Abu Dhabi, UAEWednesday 14 November 2018

Sharjah International Book Fair and the Arab Reading Challenge passionately promote the joy of literature

High-profile UAE events such as these play a valuable part in bringing the light of Middle Eastern culture to the whole world

Visitors take a browse titles at the Sharjah International Book Fair. Satish Kumar for the National 
Visitors take a browse titles at the Sharjah International Book Fair. Satish Kumar for the National 

The Sharjah International Book Fair, which opens tomorrow , is an exciting chapter in the unfolding story of the UAE’s passionate advocacy of literacy and education in the Arab world. Well over two million visitors from dozens of countries will descend on Sharjah to engage with thousands of debates, talks and activities during a 10-day celebration of the printed word that will feature 1.5 million books and attract hundreds of publishers from dozens of countries.

Over the past 36 years, the fair has become one of the largest in the world, and the single most important event for the promotion of Arab literature. Of course, international publishing professionals will meet to negotiate translation rights. But Sharjah differs from other book fairs, such as those in London and Frankfurt, in that its main objective is to promote a love of the written word. That objective is shared by the Arab Reading Challenge – launched by Sheikh Mohammed bin Rashid, the Ruler of Dubai – which today announced its winner, nine-year-old Mariam Amjoon from Morocco.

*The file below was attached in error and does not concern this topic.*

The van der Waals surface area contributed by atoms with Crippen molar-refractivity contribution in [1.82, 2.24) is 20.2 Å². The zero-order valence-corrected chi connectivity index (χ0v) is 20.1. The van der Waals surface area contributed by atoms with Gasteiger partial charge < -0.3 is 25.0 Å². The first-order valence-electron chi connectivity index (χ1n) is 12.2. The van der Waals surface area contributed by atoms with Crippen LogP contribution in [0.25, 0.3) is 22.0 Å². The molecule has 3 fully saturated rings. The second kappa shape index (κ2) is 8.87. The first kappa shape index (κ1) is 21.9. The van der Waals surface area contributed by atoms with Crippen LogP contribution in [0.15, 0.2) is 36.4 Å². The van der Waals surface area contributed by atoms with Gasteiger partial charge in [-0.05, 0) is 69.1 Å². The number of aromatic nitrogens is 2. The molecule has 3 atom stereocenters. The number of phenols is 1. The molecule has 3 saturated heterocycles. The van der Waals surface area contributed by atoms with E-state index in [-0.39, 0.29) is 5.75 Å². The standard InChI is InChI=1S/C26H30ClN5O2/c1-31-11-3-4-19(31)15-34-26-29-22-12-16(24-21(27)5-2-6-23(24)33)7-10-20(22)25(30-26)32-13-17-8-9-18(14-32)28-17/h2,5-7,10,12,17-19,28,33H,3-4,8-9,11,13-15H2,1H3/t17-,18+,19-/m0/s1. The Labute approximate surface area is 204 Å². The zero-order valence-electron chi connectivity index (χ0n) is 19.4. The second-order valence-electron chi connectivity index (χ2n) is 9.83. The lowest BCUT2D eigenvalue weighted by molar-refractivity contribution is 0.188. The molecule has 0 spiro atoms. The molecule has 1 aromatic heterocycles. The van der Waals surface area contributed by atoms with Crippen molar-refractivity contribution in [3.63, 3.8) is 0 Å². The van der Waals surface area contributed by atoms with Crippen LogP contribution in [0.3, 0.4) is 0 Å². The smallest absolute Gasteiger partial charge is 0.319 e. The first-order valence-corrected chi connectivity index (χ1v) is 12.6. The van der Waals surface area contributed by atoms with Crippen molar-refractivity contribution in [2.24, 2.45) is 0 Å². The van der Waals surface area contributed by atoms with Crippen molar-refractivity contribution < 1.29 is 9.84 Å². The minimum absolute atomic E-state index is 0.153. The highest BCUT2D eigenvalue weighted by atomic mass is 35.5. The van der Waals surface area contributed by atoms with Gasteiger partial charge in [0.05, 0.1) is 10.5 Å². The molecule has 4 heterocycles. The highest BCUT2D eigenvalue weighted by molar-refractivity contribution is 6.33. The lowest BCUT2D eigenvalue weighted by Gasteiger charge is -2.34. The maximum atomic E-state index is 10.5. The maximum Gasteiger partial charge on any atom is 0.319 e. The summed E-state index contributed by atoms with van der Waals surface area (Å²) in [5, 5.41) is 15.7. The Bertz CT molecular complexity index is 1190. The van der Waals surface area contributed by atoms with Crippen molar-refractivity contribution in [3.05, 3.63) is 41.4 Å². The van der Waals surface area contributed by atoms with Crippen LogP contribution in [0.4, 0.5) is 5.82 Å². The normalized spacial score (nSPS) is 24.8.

This inspiring competition asks much of its young entrants, who have to read at least 50 books in Arabic in a year, summarising the contents to the satisfaction of judges. The fact that this year, it attracted an astonishing 10 million young people from across the globe speaks volumes about the hunger for Arab literature. From the International Prize for Arabic Fiction, funded by Abu Dhabi’s Department of Culture and Tourism and held in the city since 2007, to the launch this month of Madrasa, an online learning tool that will allow 50 million Arabic-speaking children to access knowledge from around the world, the UAE is doing much to build an Arabic cultural renaissance upon the foundations of literacy and learning. The subject of one talk at the Sharjah book fair tomorrow evening is “The sun of Arab culture”, a discussion about how the Arab nation can rekindle the bright light of Arabic erudition that once illuminated the world. In the UAE, that sun is already shining.